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KANDIL, E. S. R. A. A. A., R. H. Sayed, L. A. Ahmed, M. A. Abd El Fattah, and B. M. El-Sayeh, "Modulatory Role of Nurr1 Activation and Thrombin Inhibition in the Neuroprotective Effects of Dabigatran Etexilate in Rotenone-Induced Parkinson's Disease in Rats.", Molecular neurobiology, vol. 55, issue 5, pp. 4078-4089, 2018. Abstract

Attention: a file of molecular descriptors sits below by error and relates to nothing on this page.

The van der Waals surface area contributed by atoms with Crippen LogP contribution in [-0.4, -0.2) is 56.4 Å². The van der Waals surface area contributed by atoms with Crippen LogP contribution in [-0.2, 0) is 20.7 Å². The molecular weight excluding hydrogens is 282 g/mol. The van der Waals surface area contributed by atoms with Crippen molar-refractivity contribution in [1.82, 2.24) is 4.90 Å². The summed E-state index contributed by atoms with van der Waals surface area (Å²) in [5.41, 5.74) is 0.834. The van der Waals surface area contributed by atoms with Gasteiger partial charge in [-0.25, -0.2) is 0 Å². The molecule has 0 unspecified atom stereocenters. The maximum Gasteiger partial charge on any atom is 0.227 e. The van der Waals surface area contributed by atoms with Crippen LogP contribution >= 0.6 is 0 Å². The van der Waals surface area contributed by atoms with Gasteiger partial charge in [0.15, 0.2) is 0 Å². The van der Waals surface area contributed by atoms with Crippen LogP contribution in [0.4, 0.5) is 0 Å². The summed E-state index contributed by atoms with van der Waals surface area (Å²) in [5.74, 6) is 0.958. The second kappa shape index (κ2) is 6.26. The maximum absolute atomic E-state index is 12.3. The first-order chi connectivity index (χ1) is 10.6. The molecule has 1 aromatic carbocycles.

Recently, it has been shown that both decreased nuclear receptor-related 1 (Nurr1) expression and thrombin accumulation are involved in the degeneration of dopaminergic neurons in Parkinson's disease (PD). The new anticoagulant dabigatran etexilate (DE) is a direct thrombin inhibitor that owns benzimidazole group, which has been proposed to activate Nurr1. In the present study, we examined the neuroprotective effects of DE in rotenone model of PD. Rotenone was injected subcutaneously at a dose of 1.5 mg/kg every other day for 21 days. An oral regimen of DE (15 mg/kg) was started after the 5th rotenone injection following the manifestations of PD. Treatment of PD rats with DE mitigated rotenone-induced neuronal degeneration and restored striatal dopamine level with motor recovery. As well, DE enhanced Nurr1 expression in substantia nigra along with increasing transcriptional activation of Nurr1-controlled genes namely tyrosine hydroxylase, vascular monoamine transporter, glial cell line-derived neurotrophic factor, and its receptor gene c-Ret, which are critical for development and maintenance of dopaminergic neurons. DE also suppressed thrombin accumulation in substantia nigra. Both effects probably contributed to repressing neurotoxic proinflammatory cytokines, which was manifested by decreased level of nuclear factor kappa beta and tumor necrosis factor alpha. In conclusion, the present results suggest that DE could possess significant neuroprotective and regenerative effects in a rotenone-induced PD animal model as consequence of Nurr1 activation and thrombin inhibition.